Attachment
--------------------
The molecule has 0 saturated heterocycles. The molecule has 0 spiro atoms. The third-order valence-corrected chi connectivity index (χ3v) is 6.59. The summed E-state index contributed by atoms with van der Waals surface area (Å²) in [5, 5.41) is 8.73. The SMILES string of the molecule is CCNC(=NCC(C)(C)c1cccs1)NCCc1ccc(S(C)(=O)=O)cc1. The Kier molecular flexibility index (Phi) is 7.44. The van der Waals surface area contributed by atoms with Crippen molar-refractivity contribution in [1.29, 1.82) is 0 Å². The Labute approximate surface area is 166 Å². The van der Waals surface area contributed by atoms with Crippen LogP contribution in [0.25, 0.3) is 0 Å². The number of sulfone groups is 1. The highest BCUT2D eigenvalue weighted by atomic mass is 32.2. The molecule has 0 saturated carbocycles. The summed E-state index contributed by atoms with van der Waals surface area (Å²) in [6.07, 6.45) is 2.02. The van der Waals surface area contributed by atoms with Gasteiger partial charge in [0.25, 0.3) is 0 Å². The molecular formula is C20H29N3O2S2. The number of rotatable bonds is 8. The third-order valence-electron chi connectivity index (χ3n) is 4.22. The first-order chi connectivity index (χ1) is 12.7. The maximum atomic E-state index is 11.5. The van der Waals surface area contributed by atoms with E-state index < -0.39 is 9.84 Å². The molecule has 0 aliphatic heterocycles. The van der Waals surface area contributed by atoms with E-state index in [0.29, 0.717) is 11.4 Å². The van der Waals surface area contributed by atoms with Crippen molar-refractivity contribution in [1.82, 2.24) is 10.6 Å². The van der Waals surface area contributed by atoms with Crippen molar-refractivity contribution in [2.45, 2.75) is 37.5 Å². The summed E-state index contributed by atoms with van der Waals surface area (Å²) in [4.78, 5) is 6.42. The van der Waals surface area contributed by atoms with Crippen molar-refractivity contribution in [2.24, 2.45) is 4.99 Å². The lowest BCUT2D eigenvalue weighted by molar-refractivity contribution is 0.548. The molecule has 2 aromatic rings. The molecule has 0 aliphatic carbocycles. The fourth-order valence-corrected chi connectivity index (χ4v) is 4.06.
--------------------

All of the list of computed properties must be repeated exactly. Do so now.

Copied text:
The molecule has 0 saturated heterocycles. The molecule has 0 spiro atoms. The third-order valence-corrected chi connectivity index (χ3v) is 6.59. The summed E-state index contributed by atoms with van der Waals surface area (Å²) in [5, 5.41) is 8.73. The SMILES string of the molecule is CCNC(=NCC(C)(C)c1cccs1)NCCc1ccc(S(C)(=O)=O)cc1. The Kier molecular flexibility index (Phi) is 7.44. The van der Waals surface area contributed by atoms with Crippen molar-refractivity contribution in [1.29, 1.82) is 0 Å². The Labute approximate surface area is 166 Å². The van der Waals surface area contributed by atoms with Crippen LogP contribution in [0.25, 0.3) is 0 Å². The number of sulfone groups is 1. The highest BCUT2D eigenvalue weighted by atomic mass is 32.2. The molecule has 0 saturated carbocycles. The summed E-state index contributed by atoms with van der Waals surface area (Å²) in [6.07, 6.45) is 2.02. The van der Waals surface area contributed by atoms with Gasteiger partial charge in [0.25, 0.3) is 0 Å². The molecular formula is C20H29N3O2S2. The number of rotatable bonds is 8. The third-order valence-electron chi connectivity index (χ3n) is 4.22. The first-order chi connectivity index (χ1) is 12.7. The maximum atomic E-state index is 11.5. The van der Waals surface area contributed by atoms with E-state index < -0.39 is 9.84 Å². The molecule has 0 aliphatic heterocycles. The van der Waals surface area contributed by atoms with E-state index in [0.29, 0.717) is 11.4 Å². The van der Waals surface area contributed by atoms with Crippen molar-refractivity contribution in [1.82, 2.24) is 10.6 Å². The van der Waals surface area contributed by atoms with Crippen molar-refractivity contribution in [2.45, 2.75) is 37.5 Å². The summed E-state index contributed by atoms with van der Waals surface area (Å²) in [4.78, 5) is 6.42. The van der Waals surface area contributed by atoms with Crippen molar-refractivity contribution in [2.24, 2.45) is 4.99 Å². The lowest BCUT2D eigenvalue weighted by molar-refractivity contribution is 0.548. The molecule has 2 aromatic rings. The molecule has 0 aliphatic carbocycles. The fourth-order valence-corrected chi connectivity index (χ4v) is 4.06.